Out of Control Policy Blog

Privatized Georgia City Dunwoody Off to a Good Fiscal Start

Georgia's latest new privately-run city, the five month old Dunwoody, has just released its first quarterly report, and I'd wager that other cities are envious thus far—revenues are up, and costs are down from what was originally projected.

One quarter into its existence as Georgia’s newest city and it appears Dunwoody will reach its lofty goal of offering more services for the same price tag, but only if it keeps cutting costs. Revenues were up $120,000 for the first quarter, while the city held expenses down nearly $700,000, as compared with projections, according to a quarterly report released last week.

Not to mention that citizens are now getting enhanced services relative to what Dekalb County was providing before the city's December 2008 incorporation. In all, I'd say that citizens appear to be getting far better value for money thus far, which has been the case in each of the privatized Georgia cities.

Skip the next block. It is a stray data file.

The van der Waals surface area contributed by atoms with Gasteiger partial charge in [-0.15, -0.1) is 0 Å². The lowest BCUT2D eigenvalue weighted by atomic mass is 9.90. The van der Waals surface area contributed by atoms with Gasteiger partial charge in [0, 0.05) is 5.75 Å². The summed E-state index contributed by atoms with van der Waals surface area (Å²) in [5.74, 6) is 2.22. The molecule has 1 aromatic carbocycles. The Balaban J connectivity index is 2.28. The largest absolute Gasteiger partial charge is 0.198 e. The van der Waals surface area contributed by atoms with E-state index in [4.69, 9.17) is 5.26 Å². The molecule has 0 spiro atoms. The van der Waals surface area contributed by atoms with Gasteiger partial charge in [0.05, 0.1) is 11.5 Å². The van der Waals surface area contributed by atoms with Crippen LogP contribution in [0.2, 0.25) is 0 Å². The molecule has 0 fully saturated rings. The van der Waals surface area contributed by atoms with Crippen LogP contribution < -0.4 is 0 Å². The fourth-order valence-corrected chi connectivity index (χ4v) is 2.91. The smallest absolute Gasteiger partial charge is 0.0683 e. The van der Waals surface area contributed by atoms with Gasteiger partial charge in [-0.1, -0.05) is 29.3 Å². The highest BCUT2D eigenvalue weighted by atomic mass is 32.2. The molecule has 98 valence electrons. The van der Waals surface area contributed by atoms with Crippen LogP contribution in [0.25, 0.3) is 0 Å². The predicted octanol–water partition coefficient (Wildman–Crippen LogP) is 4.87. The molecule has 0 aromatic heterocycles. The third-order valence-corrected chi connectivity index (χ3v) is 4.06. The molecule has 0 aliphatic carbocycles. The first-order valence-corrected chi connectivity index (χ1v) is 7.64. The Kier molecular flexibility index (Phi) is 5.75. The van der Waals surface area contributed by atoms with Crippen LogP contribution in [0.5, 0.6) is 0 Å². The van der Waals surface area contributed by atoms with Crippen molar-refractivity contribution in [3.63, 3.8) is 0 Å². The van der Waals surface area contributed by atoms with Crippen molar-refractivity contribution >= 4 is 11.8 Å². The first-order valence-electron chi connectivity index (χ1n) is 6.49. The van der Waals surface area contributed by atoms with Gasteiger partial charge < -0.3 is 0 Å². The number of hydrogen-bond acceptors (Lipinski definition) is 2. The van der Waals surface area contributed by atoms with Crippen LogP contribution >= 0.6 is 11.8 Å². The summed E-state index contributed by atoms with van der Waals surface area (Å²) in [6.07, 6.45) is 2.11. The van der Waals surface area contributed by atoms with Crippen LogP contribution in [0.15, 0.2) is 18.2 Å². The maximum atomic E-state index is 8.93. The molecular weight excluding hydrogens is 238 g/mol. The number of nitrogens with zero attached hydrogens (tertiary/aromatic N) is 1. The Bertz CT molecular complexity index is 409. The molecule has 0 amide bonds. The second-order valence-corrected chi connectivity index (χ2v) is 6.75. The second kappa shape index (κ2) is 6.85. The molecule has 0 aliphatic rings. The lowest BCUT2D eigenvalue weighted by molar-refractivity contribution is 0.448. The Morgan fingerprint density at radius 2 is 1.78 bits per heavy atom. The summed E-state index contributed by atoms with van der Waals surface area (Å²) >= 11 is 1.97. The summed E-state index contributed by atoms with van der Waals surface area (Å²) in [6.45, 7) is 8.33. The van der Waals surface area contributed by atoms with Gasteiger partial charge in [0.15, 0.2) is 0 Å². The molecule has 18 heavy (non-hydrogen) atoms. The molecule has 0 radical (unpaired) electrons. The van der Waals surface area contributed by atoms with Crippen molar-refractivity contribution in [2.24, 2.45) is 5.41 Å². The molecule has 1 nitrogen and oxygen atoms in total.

In other Dunwoody news, the new city council is currently debating whether to go public or private with the establishment of their new Convention and Visitors Bureau:

Dunwoody officials know that they will start their own taxpayer-subsidized group to promote tourism sometime this summer, but they’re still debating the question of how. Will the Convention and Visitors Bureau be an arm of government, or will private interests oversee the hundreds of thousands of dollars that the hotel tax generates every year? [...]

The Dunwoody Chamber of Commerce feels so strongly that the dollars be funneled to a private group that it has set up a nonprofit organization to do the work. "In areas where you have the private sector ready, willing and able to fill this role, it really should not be considered as a function of government," said chamber President Joe DeVita. "Otherwise, that’s socialism."

See Reason's Annual Privatization Report 2008 for an update on this new wave of privatized cities in Georgia.

» Reason's Privatization Research and Commentary

Leonard Gilroy is Director of Government Reform


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